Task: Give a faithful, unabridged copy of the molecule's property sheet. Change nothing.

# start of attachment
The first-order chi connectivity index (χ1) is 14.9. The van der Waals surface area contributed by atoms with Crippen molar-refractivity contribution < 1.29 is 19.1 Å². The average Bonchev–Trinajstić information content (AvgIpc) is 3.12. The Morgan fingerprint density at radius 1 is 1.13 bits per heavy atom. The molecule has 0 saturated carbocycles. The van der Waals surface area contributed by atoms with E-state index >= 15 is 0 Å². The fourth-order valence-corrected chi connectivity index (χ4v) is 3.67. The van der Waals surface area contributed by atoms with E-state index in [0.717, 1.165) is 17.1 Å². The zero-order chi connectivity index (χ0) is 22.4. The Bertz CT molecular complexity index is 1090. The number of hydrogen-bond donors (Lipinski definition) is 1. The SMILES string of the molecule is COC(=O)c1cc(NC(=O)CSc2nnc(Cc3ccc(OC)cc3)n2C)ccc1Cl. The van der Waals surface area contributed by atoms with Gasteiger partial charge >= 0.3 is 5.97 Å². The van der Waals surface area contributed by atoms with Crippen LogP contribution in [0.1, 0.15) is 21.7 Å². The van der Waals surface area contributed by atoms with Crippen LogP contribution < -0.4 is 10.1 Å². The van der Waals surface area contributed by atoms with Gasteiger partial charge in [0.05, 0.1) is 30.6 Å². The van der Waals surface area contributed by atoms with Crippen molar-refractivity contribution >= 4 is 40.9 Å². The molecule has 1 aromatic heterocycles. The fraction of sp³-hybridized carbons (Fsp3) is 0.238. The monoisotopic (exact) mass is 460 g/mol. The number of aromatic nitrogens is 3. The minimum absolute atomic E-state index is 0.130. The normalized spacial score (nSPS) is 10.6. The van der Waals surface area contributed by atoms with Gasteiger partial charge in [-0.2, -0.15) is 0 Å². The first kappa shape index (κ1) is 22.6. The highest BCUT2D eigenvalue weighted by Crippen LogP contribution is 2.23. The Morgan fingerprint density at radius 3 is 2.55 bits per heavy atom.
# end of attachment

The first-order chi connectivity index (χ1) is 14.9. The van der Waals surface area contributed by atoms with Crippen molar-refractivity contribution < 1.29 is 19.1 Å². The average Bonchev–Trinajstić information content (AvgIpc) is 3.12. The Morgan fingerprint density at radius 1 is 1.13 bits per heavy atom. The molecule has 0 saturated carbocycles. The van der Waals surface area contributed by atoms with E-state index >= 15 is 0 Å². The fourth-order valence-corrected chi connectivity index (χ4v) is 3.67. The van der Waals surface area contributed by atoms with E-state index in [0.717, 1.165) is 17.1 Å². The zero-order chi connectivity index (χ0) is 22.4. The Bertz CT molecular complexity index is 1090. The number of hydrogen-bond donors (Lipinski definition) is 1. The SMILES string of the molecule is COC(=O)c1cc(NC(=O)CSc2nnc(Cc3ccc(OC)cc3)n2C)ccc1Cl. The van der Waals surface area contributed by atoms with Gasteiger partial charge >= 0.3 is 5.97 Å². The van der Waals surface area contributed by atoms with Crippen LogP contribution in [0.1, 0.15) is 21.7 Å². The van der Waals surface area contributed by atoms with Crippen LogP contribution < -0.4 is 10.1 Å². The van der Waals surface area contributed by atoms with Gasteiger partial charge in [0.05, 0.1) is 30.6 Å². The van der Waals surface area contributed by atoms with Crippen molar-refractivity contribution >= 4 is 40.9 Å². The molecule has 1 aromatic heterocycles. The fraction of sp³-hybridized carbons (Fsp3) is 0.238. The monoisotopic (exact) mass is 460 g/mol. The number of aromatic nitrogens is 3. The minimum absolute atomic E-state index is 0.130. The normalized spacial score (nSPS) is 10.6. The van der Waals surface area contributed by atoms with Gasteiger partial charge in [-0.2, -0.15) is 0 Å². The first kappa shape index (κ1) is 22.6. The highest BCUT2D eigenvalue weighted by Crippen LogP contribution is 2.23. The Morgan fingerprint density at radius 3 is 2.55 bits per heavy atom.